Upfront Agreements

Does this sound familiar?

A young man you’ve never spoken to before calls you at work. After a quick introduction, he launches into the reason for his call, and it soon becomes obvious that he’s not the least bit concerned about what you want or having interrupted your workday.

Permission-based email marketing has been standard for years now, but many companies have not applied the same thoughtful concept of asking for permission to their outbound calling.

If your telephone sales strategy is “talk as quickly as possible so the prospect doesn’t have time to object to the call,” you may want to 1) re-examine the value you claim to provide, and 2) consider the negative experience you’re creating and how that may immediately turn off the people you’re trying to convert into customers.

Before we begin an on-site or telephone meeting in our offices, we open with what we call an upfront agreement. The person running the meeting reminds the attendees why we’ve come together, how long the meeting will take, and what we hope to achieve during our time together. Anyone who has their own goals for the meeting can add them to the agenda at that time.

Upfront agreements are a courtesy you can also extend any time you’re cold calling an existing or potential customer.

Don’t steamroll the people you call. Find ways to pique their interest legitimately, and build a relationship based on mutual interest and - at the very least - basic respect. Your polite and considerate approach will make you all the more memorable.

Reduce Caller Hang Ups

Are too many of the callers you're placing on hold hanging up before your CSRs can serve them? If so, you may be losing immediate revenue and, even worse, potential long-term customers.

Here are a few On Hold Marketing tactics that will encourage your callers to stay on the line.

1) The Secret Code - Throughout your On Hold Marketing content, we can mention a code or keyword that callers can then repeat to your customer service rep. That code might entitle the caller to free shipping, additional loyalty points, or some other type of reward for holding. That's especially valuable if you consistently have long hold times.

2) Give Callers What They Want - We can use your On Hold Marketing content to answer your callers' most frequently asked questions. One caveat: these can't be questions you think they want answered; they need to be the real thing. That means we'll need to interview your frontline phone staff to find out what your callers are asking. An option: we can provide a portion of the answer to each question, followed by the name of the person or department that can deliver the remainder of the answer.

3) Make 'Em Laugh - If a light-hearted approach is right for your brand, we can apply our Humor On Hold™. One client wrote, “I absolutely loved the humorous material. Couldn't stop listening!" Several of our clients have expressed this type of praise: “We get people who ask us to put them back on hold.” And an award show judge said that our humor “would keep an on-hold caller waiting to hear what comes next." All that feedback suggests that humor keeps callers on the line. 

4) Tease What's Coming - We can end each message with a quick preview of the content that's next. Or we could suggest a benefit in one message, and then explain how your callers can achieve that end result in the next message.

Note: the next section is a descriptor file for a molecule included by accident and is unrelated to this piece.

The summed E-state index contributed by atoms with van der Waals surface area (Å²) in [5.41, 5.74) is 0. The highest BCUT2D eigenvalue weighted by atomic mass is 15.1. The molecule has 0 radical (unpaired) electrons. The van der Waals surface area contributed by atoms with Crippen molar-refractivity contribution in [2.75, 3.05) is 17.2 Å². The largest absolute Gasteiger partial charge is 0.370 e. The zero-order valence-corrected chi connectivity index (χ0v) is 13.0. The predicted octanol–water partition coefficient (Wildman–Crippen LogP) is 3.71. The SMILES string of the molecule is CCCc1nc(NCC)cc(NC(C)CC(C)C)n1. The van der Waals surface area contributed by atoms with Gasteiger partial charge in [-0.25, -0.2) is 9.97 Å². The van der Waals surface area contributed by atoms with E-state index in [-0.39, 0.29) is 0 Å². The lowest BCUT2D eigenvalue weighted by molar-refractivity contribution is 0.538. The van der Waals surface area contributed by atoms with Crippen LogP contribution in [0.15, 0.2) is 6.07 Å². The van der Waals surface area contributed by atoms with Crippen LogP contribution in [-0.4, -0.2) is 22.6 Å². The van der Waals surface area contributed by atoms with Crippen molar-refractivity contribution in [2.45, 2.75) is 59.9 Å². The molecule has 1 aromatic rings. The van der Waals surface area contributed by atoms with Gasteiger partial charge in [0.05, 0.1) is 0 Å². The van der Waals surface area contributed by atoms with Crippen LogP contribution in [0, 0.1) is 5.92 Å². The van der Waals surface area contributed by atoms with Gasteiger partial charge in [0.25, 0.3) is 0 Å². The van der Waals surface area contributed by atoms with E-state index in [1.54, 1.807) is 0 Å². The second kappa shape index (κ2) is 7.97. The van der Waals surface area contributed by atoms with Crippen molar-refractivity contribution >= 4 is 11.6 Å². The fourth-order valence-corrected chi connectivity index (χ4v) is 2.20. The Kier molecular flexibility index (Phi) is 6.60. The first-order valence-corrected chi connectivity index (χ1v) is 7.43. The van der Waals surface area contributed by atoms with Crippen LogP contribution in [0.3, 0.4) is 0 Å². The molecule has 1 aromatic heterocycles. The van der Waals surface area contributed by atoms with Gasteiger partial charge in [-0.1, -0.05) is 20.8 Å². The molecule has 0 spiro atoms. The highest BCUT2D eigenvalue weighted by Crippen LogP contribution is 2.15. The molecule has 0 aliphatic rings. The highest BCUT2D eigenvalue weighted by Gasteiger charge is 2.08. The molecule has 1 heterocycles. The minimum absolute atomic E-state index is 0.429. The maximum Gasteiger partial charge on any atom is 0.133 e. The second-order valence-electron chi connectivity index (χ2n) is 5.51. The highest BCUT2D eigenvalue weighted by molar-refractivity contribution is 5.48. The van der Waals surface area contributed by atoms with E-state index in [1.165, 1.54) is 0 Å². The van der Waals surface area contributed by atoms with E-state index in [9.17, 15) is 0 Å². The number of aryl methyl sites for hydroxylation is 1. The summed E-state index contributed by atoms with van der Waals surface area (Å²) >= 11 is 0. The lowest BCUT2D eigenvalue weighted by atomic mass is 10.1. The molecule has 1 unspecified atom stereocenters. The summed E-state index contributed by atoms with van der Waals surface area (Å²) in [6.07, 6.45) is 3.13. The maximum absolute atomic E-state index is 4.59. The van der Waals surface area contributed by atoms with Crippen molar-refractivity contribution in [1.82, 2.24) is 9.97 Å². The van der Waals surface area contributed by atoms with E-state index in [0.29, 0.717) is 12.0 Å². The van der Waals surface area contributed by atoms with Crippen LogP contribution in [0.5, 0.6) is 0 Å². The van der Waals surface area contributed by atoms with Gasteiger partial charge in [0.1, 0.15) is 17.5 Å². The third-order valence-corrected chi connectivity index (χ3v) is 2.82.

5) Use the BVNN - When you subscribe to the BusinessVoice News Network, we incorporate three new messages into your existing On Hold Marketing content each weekday. Your callers will hear fresh news and information interspersed with your marketing content. And you don't have to lift a finger to make it happen. The BVNN is especially effective at keeping your customers on the line if they call frequently. Read all of our BVNN stories here.

Salvator Mundi

On November 15, 2017, Christie's Auction House helped write another chapter in the ongoing story of a painting known as Salvator Mundi, or “Savior of the World.” The oil-on-walnut depiction of Christ was painted by Leonardo da Vinci. It's one of fewer than twenty Leonardo works known to exist.

The winning bid: $400 million, plus more than $50 million in fees, making it, by far, the most expensive painting ever sold at auction.

Salvator Mundi (shown above) was created during the early 1500s. It was owned by several English kings.

Then, in 1900, the painting was purchased by a British collector, whose descendants sold the piece in 1958 after it was damaged by restoration attempts. The sale price: about 60 bucks American.

Sold again in 2005, the image had been so heavily painted over that the work was thought to be merely a copy of a Leonardo. But, after more than six years of research and its inclusion in a 2011 National Gallery exhibition, the painting was accepted as authentic.

It's an amazing story that begins at the hands of history's predominant creative genius, and includes royalty, a good amount of mystery, dismissal, and a re-emergence of the work. It's that provenance and the 500-year adventure the painting's been on that justifies - or at least explains - the world-wide interest and the record-smashing auction price.

People love a great story. And they're often willing to pay more for the privilege of being associated with it.

So, what's your story? We can help you tell it, just as we help Christie's. We provide Caller Experience Marketing services to their New York City, Los Angeles and London offices.  

Shorter On Hold Marketing Content

In early August 2017, FOX announced it would begin experimenting with six-second TV spots.